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First published in 1996. Routledge is an imprint of Taylor & Francis, an informa company.
Autobiographical writings have been a major cultural genre from antiquity to the present time. General questions of the literary as, e.g., the relation between literature and reality, truth and fiction, the dependency of author, narrator, and figure, or issues of individual and cultural styles etc., can be studied preeminently in the autobiographical genre. Yet, the tradition of life-writing has, in the course of literary history, developed manifold types and forms. Especially in the globalized age, where the media and other technological / cultural factors contribute to a rapid transformation of lifestyles, autobiographical writing has maintained, even enhanced, its popularity and importance. By conceiving autobiography in a wide sense that includes memoirs, diaries, self-portraits and autofiction as well as media transformations of the genre, this three-volume handbook offers a comprehensive survey of theoretical approaches, systematic aspects, and historical developments in an international and interdisciplinary perspective. While autobiography is usually considered to be a European tradition, special emphasis is placed on the modes of self-representation in non-Western cultures and on inter- and transcultural perspectives of the genre. The individual contributions are closely interconnected by a system of cross-references. The handbook addresses scholars of cultural and literary studies, students as well as non-academic readers.
Theoretical Discussions of Biography: Approaches from History, Microhistory, and Life Writing offers comprehensive overviews by 14 academic scholars of the actual state of the field of Biography Studies, specifically by connecting biography with microhistory, journalism, and Life Writing.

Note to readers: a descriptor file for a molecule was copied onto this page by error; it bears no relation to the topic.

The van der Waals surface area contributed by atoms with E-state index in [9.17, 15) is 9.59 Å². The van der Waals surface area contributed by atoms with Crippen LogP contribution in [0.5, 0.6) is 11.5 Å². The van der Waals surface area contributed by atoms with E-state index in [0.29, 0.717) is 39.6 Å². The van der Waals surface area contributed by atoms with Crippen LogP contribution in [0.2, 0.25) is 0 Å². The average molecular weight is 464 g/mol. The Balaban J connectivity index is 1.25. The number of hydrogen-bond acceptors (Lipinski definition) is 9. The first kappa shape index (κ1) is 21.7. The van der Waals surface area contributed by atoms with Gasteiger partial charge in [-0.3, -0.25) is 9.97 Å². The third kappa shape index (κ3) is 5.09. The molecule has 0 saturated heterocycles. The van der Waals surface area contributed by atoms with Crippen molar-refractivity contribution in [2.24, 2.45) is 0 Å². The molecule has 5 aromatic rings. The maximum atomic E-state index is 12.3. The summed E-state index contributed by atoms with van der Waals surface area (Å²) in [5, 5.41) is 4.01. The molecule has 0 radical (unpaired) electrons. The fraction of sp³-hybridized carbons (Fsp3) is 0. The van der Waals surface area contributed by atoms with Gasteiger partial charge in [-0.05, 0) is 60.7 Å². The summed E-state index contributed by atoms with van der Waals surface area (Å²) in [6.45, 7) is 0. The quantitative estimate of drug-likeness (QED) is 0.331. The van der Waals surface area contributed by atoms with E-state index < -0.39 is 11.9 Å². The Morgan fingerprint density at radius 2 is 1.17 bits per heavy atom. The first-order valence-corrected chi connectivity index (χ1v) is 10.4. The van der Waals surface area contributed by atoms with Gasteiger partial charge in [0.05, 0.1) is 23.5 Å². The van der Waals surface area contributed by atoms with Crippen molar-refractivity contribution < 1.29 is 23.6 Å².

This is the tenth book in the Faith-Promoting Series. Like many other books in the series, this volume is made up of sketches of various pioneers and other members of the Church from early Church history. The sketches in this volume are about John Tanner, Daniel Tyler, and Newel Knight. John Tanner was one of the primary finaciers of the Kirtland Temple. His conversion to the Church followed a miraculous healing. He and his family later moved to Missouri, Iowa (on the other side of the Mississippi River from Nauvoo), and then across the plains to the Salt Lake Valley. Daniel Tyler was an early convert to the Church who was familiar with both Hyrum Smith, who played an important part of his learning about the Gospel, and Joseph Smith who he knew in Missouri. Tyler was called on a mission to Switzerland and was the teaching missionary of Karl G. Maeser, who later went on to revolutionize education in Utah as one of the founders of Brigham Young University. Tyler also is the author of one of the early histories of the Mormon Battalion, A Concise History of the Mormon Battalion in the Mexican War. Newel Knight was an aquaintance of Joseph Smith before the time of the organization of the Church, and was one of the early converts in New York. He and his family joined the Church in May 1830 and was the branch president of the Colesville Branch. He continued to lead the branch after it left New York for Ohio and Jackson County, Missouri, and was a member of several of the early high councils of the Church.
Volume 17 of the Australian Dictionary of Biography contains 658 biographies of individuals who died between 1981 and 1990. The first of two volumes for the decade, it presents a colourful mosaic of twentieth-century Australian life. It contains biographies of well-known identities such as Sir Henry Bolte, Sir Robert Askin, Sir Reginald Ansett, Sir Macfarlane Burnet, Sir Raphael and Lady Cilento, Sir Arthur Coles, Robert Holmes-O-Court, Sir Warwick Fairfax, Sir Edmund Herring, Albert Facey, Donald Friend, Sir Roy Grounds, Sir Bernard Heinze and Sir Robert Helpmann. Eminent Australian women in the volume include Dame Elizabeth Couchman, Dame Kate Campbell, Dame Doris Fitton, Dame Zara Holt and Lady (Maie) Casey. Although many of the women achieved prominence in those professions conventionally regarded as the preserve of women, othersandmdash;such as Ruby Boye-Jones, coast-watcher; Ellen Cashman, union organiser; Elsie Chauvel, film-maker; Dorothy Crawford, radio producer; Ruth Dobson, diplomat; Mary Hodgkin, anthropologist; Margaret Kelly, restaurateur; and Patricia Jarrett, journalistandmdash;demonstrate that some women at least were breaking free of the constraints of traditional expectations. The lives of fifteen Indigenous Australians are included, as are those of a number of immigrants who fled from persecution in Europe to establish a new life in Australia.

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